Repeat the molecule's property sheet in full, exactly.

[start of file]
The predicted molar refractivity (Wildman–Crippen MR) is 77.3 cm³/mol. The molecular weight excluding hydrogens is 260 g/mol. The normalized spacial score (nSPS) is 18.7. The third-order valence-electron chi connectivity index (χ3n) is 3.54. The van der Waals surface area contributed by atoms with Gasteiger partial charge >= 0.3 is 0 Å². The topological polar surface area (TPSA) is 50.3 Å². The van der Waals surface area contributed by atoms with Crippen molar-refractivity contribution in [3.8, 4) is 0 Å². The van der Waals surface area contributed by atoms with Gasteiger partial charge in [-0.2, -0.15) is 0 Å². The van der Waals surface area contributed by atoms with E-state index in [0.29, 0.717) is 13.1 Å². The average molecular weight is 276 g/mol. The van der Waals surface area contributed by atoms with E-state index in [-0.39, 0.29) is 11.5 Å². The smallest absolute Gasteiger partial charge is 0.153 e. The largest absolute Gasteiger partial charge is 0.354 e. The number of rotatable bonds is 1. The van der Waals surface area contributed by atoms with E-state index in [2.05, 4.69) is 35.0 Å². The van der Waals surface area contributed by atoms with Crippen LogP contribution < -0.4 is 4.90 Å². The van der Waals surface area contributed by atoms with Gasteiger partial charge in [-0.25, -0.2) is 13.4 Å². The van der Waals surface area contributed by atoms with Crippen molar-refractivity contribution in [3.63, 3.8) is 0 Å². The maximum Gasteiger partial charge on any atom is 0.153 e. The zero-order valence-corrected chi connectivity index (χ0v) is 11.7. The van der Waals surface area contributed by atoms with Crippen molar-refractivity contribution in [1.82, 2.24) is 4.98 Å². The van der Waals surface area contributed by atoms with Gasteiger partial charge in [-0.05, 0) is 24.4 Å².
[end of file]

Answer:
The predicted molar refractivity (Wildman–Crippen MR) is 77.3 cm³/mol. The molecular weight excluding hydrogens is 260 g/mol. The normalized spacial score (nSPS) is 18.7. The third-order valence-electron chi connectivity index (χ3n) is 3.54. The van der Waals surface area contributed by atoms with Gasteiger partial charge >= 0.3 is 0 Å². The topological polar surface area (TPSA) is 50.3 Å². The van der Waals surface area contributed by atoms with Crippen molar-refractivity contribution in [3.8, 4) is 0 Å². The van der Waals surface area contributed by atoms with Gasteiger partial charge in [-0.2, -0.15) is 0 Å². The van der Waals surface area contributed by atoms with E-state index in [0.29, 0.717) is 13.1 Å². The average molecular weight is 276 g/mol. The van der Waals surface area contributed by atoms with E-state index in [-0.39, 0.29) is 11.5 Å². The smallest absolute Gasteiger partial charge is 0.153 e. The largest absolute Gasteiger partial charge is 0.354 e. The number of rotatable bonds is 1. The van der Waals surface area contributed by atoms with E-state index in [2.05, 4.69) is 35.0 Å². The van der Waals surface area contributed by atoms with Crippen LogP contribution < -0.4 is 4.90 Å². The van der Waals surface area contributed by atoms with Gasteiger partial charge in [-0.25, -0.2) is 13.4 Å². The van der Waals surface area contributed by atoms with Crippen molar-refractivity contribution in [3.63, 3.8) is 0 Å². The maximum Gasteiger partial charge on any atom is 0.153 e. The zero-order valence-corrected chi connectivity index (χ0v) is 11.7. The van der Waals surface area contributed by atoms with Crippen molar-refractivity contribution in [1.82, 2.24) is 4.98 Å². The van der Waals surface area contributed by atoms with Gasteiger partial charge in [-0.05, 0) is 24.4 Å².